Meet Gregory Johnson, who first fell in love with the bass guitar thanks to a Fender Precision back in 1977 and has been on a musical journey ever since.
Gregory is this week’s No Treble reader in the spotlight. Here’s his story…
I got serious about playing bass in 2014, and in 2016 I decided to teach myself how to read music (thanks to a Marcus Miller video interview where he said to take three months out of your life and just do it). I also practice scales and modes daily as I find that it helps me learn the bass lines of my favorite artist easier. Playing the bass, and music, in general, has become more and more a religious/spiritual experience for me.
Nashville, TN USA
I teach cycling classes three days a week at my local YMCA, I freelance photography mostly to exhibit and sell portraits, and I’m an Uber driver. My lifestyle allows me to focus on music.
I fell in love with the bass guitar in 1977 when I bought a Fender Precision
Bands & Gigs:
I’m a weekend warrior. I get together with a guitar player and we jam. We have original tunes that we work on to keep it interesting and with the hopes that we will someday play live to an audience. I’ve also played in a Christian rock band, churches, and sat in with artist needing a bass player.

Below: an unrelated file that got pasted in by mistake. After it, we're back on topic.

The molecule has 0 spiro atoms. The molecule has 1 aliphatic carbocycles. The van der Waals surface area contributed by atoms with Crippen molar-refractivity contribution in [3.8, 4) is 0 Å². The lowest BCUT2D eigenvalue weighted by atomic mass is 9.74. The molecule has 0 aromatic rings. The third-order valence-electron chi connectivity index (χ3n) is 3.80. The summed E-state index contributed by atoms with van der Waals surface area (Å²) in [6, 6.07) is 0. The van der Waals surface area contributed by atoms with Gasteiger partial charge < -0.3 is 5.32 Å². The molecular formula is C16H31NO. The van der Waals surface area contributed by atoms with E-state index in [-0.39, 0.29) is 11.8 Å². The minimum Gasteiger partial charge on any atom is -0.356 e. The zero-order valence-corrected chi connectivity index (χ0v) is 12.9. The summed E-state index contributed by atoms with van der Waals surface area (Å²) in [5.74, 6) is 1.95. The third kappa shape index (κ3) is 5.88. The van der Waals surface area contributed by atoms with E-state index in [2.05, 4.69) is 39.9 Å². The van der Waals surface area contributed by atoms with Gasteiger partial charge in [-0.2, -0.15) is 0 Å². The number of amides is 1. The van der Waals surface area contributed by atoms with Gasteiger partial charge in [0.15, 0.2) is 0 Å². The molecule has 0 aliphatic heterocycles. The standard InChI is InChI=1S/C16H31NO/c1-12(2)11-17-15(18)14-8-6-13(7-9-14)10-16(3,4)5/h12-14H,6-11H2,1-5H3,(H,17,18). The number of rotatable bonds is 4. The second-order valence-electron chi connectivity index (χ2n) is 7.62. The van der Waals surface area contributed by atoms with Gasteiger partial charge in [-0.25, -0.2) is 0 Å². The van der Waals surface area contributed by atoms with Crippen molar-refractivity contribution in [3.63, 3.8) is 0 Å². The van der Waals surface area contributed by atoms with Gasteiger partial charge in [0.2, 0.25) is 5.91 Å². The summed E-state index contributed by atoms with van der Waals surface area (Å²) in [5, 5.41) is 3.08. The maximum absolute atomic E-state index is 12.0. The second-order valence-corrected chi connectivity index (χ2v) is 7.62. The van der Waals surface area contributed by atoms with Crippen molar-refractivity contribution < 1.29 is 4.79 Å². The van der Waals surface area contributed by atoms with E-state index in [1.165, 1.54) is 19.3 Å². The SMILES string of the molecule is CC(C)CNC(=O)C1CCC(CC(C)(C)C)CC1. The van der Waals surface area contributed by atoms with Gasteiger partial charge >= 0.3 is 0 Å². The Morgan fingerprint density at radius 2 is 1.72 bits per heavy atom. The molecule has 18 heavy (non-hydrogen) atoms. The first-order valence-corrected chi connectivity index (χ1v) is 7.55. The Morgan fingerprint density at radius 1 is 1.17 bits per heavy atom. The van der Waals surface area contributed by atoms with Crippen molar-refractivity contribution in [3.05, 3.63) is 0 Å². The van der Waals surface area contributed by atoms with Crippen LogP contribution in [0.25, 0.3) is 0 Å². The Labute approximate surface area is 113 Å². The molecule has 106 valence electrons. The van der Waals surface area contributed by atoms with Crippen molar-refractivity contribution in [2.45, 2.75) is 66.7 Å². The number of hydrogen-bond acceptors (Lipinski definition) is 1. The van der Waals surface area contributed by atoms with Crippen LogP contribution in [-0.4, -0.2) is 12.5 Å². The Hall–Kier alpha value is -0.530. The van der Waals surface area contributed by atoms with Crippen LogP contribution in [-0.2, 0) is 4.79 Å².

- 1977 Fender Precision w/Aguilar OBP-3 on board preamp
- 1979 Fender Precision
- 2005 Fender Jazz
- Hartke LH1000 amplifier
- Hartke Hydrive 410
- Hartke Hydrive 115
- Fender Rumble 100
- Boss RC300 Loop Station
- MXR Bass D. I.
- MXR 10 Band Graphic EQ
- Yamaha S80 Keyboard Synthesizer
Why I play the bass:
I decided to play the bass because I like the way it sounds, the way it looks, and how it feels. I love the instrument.
My bass superpower/claim to fame
Playing the Hard Rock Cafe with a drummer and aspiring guitarist/songwriter and being told, unexpectedly, to solo. That’s when I realized how important practicing scales and modes were. Once I got started I didn’t want to stop (or I was so nervous I didn’t know when to stop), so the guitarist let me know that it was time to stop. It was a real rush.
Paul McCartney and James Jamerson, but mostly Paul McCartney because of his creativity and melodic playing style with The Beatles. James Jamerson because he played so freely and used ghost notes which I am fond of. However, I’m a huge fan of Paul McCartney and The Beatles.